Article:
On the back form of the original title, the seller needs to print and sign their full legal name. If there are two or more owners listed on the title, all owners will need to print and sign their legal names. The purchaser needs to fill out his or her full legal name, current address and the date of the sale, including month, day and year, and confirm the vehicle’s odometer reading at the time of the sale. Remember, you absolutely cannot make alterations or corrections to the title document; otherwise, you’ll need to correct the title. Additionally, if the purchase date is changed or altered, a penalty fee will be assessed. Both standard license plates and specialty (or prestige) license plates stay with the seller so be sure to remove them from the vehicle before the sale is finalized.
If the original title is lost or stolen, the seller will need to complete and sign a lost or stolen title application form MV-1 and pay the associated fees at his or her local county tag office prior to selling the car.
The National Highway Traffic Safety Administration’s (NHTSA) odometer disclosure requirements were updated in December 2020 impacting certain private vehicle sales in Georgia: For a vehicle transfer that occurs from January 1, 2021 through December 31, 2030, any vehicle of model year 2011 or newer (2012, 2013, etc.) will require an odometer disclosure. Starting on January 1, 2031, any vehicle that is less than 20 model years old will require an odometer disclosure. Previously, the NHTSA required disclosure was for only the first 10 years. Cars older than 2010 are exempt from odometer disclosures.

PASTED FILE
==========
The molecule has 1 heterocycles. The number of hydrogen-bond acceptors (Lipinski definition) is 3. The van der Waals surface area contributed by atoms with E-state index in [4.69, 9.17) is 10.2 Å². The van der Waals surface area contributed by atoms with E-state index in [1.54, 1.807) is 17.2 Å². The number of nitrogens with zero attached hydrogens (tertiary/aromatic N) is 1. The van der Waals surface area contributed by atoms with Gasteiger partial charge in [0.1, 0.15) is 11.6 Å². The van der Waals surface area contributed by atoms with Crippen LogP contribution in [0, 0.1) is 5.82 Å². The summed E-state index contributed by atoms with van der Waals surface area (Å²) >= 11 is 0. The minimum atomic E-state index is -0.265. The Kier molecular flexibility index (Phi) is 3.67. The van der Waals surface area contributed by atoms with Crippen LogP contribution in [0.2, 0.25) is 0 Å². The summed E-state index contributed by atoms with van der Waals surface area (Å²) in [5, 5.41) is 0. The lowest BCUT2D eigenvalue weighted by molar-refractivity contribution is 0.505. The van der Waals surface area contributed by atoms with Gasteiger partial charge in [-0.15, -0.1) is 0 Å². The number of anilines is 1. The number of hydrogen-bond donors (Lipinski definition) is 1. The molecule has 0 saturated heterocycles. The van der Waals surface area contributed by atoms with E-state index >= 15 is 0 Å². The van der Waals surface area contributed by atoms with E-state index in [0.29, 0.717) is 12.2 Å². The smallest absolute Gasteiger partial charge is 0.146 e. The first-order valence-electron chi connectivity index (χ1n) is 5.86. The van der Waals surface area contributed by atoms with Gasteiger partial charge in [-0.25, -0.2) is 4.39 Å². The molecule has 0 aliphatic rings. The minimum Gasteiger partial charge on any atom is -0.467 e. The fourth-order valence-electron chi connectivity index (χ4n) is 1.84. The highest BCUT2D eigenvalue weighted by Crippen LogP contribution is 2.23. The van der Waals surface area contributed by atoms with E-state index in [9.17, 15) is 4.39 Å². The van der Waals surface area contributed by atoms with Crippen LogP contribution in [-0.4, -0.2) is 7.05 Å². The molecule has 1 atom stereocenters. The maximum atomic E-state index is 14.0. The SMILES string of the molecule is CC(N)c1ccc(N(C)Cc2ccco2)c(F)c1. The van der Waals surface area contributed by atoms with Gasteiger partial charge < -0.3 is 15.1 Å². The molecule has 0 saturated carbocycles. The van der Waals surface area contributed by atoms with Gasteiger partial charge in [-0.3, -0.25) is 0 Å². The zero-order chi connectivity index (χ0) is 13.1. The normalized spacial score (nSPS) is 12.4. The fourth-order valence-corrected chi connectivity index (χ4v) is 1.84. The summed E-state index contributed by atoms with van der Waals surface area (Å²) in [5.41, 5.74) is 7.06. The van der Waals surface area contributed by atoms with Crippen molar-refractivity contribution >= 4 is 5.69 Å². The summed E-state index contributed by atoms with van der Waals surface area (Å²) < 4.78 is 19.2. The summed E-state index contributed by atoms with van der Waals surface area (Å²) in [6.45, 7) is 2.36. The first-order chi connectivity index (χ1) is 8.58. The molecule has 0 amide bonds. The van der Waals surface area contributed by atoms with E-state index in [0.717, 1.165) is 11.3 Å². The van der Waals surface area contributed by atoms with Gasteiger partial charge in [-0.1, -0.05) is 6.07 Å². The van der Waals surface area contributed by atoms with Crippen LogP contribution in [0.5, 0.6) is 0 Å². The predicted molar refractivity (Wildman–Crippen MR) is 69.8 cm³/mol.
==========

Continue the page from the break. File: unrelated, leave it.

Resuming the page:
Sellers have two ways to cancel their vehicle’s registration:
Both will require you to provide the vehicle’s license plate, vehicle identification number (VIN) and your Georgia driver’s license number, which is a nine digit number on your license preceded by the letters “DL NO.” Georgia recommends that vehicle owners voluntarily cancel their vehicle registration before canceling their insurance coverage to avoid any fines or penalties.
Contact your vehicle’s insurance provider within the next 30 days and cancel the insurance coverage.
The Georgia Department of Revenue has provided Bill of Sale Form T-7 for use in all private party vehicle transactions. This form can be used as the official document to protect both parties in the case of miscommunication and must be signed by both the buyer and seller. While not legally required, it may be a good idea to have the Bill of Sale notarized.